Concerns centre on ‘professional council’ that could revoke journalists’ licences
MEDIA ORGANISATIONS nationwide will step up measures against a proposed media regulation bill by submitting an open letter to members of the National Reform Steering Assembly (NRSA) voicing their opposition on Thursday.
The move comes after the media reform committee of the NRSA insisted yesterday it would continue to push the contentious bill despite the media’s call to drop the draft.
“The bill is a severe threat towards media freedom in reporting news and scrutinising the state’s power as well as the public’s right to access news and information,” Thepchai Yong, president of the Confederation of Thai Journalists, said in response to the latest move by the NRSA media panel.
Thepchai said he and 30 media organisations would submit a letter to all NRSA members via the vice chairman of the NRSA, Alongkorn Polaboot, at Parliament on Thursday.
ACM Kanit Suwannnet, head of the media reform committee, said yesterday the panel would present the draft to the NRSA’s whip on Thursday. He insisted the bill was in the best interests of the media.
The controversy of the bill involves its key feature – a so-called “media professional council”, whose composition would include the permanent secretaries of the finance, culture and digital economy ministries as well as the Office of the Prime Minister. The media fears the four permanent secretaries would represent political interests and open the door to interference and control of the media. “The permanent secretary is supposed to be scrutinised by the media, but ironically the bill allows officials to control and punish media,” Thepchai said.
However, Kanit said at a press conference that the committee aimed to bring efficiency and balance to the media.
‘Same as a pilot’s licence’
In response to concerns about the proposal to issue and revoke licences for media organisations and journalists, Kanit said a professional council would be responsible, while the licensing idea would bring the country in line with international standards and certify organisations according to professional standards.
“It is the same as a pilot or engineer’s licence,” Kanit said.
Thepchai countered that the media profession needed people from various educational backgrounds, unlike pilots or engineers, so that they would not be under government control.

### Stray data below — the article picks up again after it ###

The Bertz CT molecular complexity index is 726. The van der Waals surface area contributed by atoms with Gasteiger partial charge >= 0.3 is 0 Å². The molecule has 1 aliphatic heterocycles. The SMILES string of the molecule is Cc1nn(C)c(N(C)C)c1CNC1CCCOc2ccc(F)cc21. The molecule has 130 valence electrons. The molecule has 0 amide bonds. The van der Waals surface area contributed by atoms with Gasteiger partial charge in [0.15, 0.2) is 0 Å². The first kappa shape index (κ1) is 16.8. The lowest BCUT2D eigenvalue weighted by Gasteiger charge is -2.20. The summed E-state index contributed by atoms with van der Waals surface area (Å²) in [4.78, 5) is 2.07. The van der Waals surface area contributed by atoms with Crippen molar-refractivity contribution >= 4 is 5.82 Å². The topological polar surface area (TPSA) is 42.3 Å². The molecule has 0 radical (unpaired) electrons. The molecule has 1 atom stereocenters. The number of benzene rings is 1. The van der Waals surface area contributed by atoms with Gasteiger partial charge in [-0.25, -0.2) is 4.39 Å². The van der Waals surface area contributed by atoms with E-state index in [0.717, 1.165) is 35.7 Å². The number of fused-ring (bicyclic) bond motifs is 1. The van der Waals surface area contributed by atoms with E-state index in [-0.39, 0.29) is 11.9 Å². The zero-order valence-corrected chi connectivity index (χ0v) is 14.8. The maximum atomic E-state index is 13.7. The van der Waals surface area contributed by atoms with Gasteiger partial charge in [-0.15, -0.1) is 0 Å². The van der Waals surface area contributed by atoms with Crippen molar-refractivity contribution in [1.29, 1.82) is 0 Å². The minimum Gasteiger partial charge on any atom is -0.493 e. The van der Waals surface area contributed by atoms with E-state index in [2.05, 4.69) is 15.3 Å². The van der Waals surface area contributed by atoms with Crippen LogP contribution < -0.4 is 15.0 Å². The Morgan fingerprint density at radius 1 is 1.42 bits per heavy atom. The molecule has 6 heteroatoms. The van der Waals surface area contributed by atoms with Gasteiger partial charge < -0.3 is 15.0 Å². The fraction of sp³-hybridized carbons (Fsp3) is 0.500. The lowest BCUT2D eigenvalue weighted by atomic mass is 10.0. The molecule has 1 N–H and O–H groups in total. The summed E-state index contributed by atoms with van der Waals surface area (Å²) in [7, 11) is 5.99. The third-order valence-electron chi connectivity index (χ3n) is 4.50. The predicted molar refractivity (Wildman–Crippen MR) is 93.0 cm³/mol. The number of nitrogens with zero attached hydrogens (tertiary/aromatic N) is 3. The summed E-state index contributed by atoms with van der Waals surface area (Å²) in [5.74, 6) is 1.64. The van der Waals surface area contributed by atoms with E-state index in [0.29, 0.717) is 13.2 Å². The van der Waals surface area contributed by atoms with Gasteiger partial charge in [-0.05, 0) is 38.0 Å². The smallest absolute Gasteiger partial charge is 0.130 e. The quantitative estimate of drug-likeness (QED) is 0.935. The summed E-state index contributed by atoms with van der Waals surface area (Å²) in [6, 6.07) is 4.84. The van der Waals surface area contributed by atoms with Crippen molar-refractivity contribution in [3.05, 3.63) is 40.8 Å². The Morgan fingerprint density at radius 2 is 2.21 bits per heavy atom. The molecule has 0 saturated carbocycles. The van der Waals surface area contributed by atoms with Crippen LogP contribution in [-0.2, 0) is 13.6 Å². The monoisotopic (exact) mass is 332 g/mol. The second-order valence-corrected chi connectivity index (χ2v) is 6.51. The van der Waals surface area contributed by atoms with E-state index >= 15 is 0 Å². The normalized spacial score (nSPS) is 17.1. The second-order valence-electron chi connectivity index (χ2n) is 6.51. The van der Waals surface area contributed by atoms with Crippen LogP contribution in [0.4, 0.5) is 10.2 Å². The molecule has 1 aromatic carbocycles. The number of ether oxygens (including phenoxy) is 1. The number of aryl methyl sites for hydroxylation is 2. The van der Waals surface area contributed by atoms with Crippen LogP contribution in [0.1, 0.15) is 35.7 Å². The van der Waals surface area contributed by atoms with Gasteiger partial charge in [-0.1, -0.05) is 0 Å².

“More importantly, no one should be allowed to set standards for the media’s news reporting, expression of opinion or scrutiny to please those in power,” he said.
He also countered Kanit’s claim that the panel had met and discussed the issue with media representatives, saying the media had sent a clear message and strongly opposed the bill whenever they had met with the committee.
Kanit said he had discussed the issue with media representatives and explained that the committee’s makeup would be in line with research by the Thailand Development Research Institute, which suggested a professional council should be made up of members from the private and public sectors.
The main role of such a council would be to improve media professional and living standards as well as to make sure the media’s work was appreciated, he said.
However, the vice president of the media reform committee, Pisit Pao-in, conceded that there was a chance the media would be regulated by state authorities.
The professional council would have to intervene if media professionals or organisations fail to comply with a code of conduct, he said.
However, he said regulations would adhere to a hierarchical process in accordance with the draft bill.
It would be the responsibility of media organisation to regulate their subordinates and deal with journalists or companies following complaints, Pisit said. The professional council would be the final authority in terms of regulation, he added.
Deputy Prime Minister and Defence Minister General Prawit Wongsuwan said the junta had never thought about controlling the media but wanted outlets to perform their duties honestly and report the truth.